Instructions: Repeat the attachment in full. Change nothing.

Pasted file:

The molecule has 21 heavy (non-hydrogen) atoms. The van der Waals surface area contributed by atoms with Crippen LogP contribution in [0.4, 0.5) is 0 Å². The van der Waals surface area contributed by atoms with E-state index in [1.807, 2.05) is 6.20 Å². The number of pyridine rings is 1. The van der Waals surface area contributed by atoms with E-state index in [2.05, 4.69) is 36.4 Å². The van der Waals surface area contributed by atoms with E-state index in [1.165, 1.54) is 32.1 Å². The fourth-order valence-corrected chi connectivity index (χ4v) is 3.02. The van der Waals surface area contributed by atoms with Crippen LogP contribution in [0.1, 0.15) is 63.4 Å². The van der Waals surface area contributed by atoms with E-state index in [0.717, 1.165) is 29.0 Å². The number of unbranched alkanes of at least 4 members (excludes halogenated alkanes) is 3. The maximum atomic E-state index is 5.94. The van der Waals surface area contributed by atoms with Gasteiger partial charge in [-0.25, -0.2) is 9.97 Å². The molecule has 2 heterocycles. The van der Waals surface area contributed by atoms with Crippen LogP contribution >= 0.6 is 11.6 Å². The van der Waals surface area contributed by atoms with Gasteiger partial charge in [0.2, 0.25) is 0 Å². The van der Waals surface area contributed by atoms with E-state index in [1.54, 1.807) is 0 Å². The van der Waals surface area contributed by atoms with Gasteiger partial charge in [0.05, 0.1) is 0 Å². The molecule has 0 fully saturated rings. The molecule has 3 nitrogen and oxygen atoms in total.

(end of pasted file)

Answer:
The molecule has 21 heavy (non-hydrogen) atoms. The van der Waals surface area contributed by atoms with Crippen LogP contribution in [0.4, 0.5) is 0 Å². The van der Waals surface area contributed by atoms with E-state index in [1.807, 2.05) is 6.20 Å². The number of pyridine rings is 1. The van der Waals surface area contributed by atoms with E-state index in [2.05, 4.69) is 36.4 Å². The van der Waals surface area contributed by atoms with E-state index in [1.165, 1.54) is 32.1 Å². The fourth-order valence-corrected chi connectivity index (χ4v) is 3.02. The van der Waals surface area contributed by atoms with Crippen LogP contribution in [0.1, 0.15) is 63.4 Å². The van der Waals surface area contributed by atoms with E-state index in [0.717, 1.165) is 29.0 Å². The number of unbranched alkanes of at least 4 members (excludes halogenated alkanes) is 3. The maximum atomic E-state index is 5.94. The van der Waals surface area contributed by atoms with Gasteiger partial charge in [-0.25, -0.2) is 9.97 Å². The molecule has 2 heterocycles. The van der Waals surface area contributed by atoms with Crippen LogP contribution >= 0.6 is 11.6 Å². The van der Waals surface area contributed by atoms with Gasteiger partial charge in [0.2, 0.25) is 0 Å². The van der Waals surface area contributed by atoms with E-state index in [1.54, 1.807) is 0 Å². The van der Waals surface area contributed by atoms with Gasteiger partial charge in [0.05, 0.1) is 0 Å². The molecule has 0 fully saturated rings. The molecule has 3 nitrogen and oxygen atoms in total.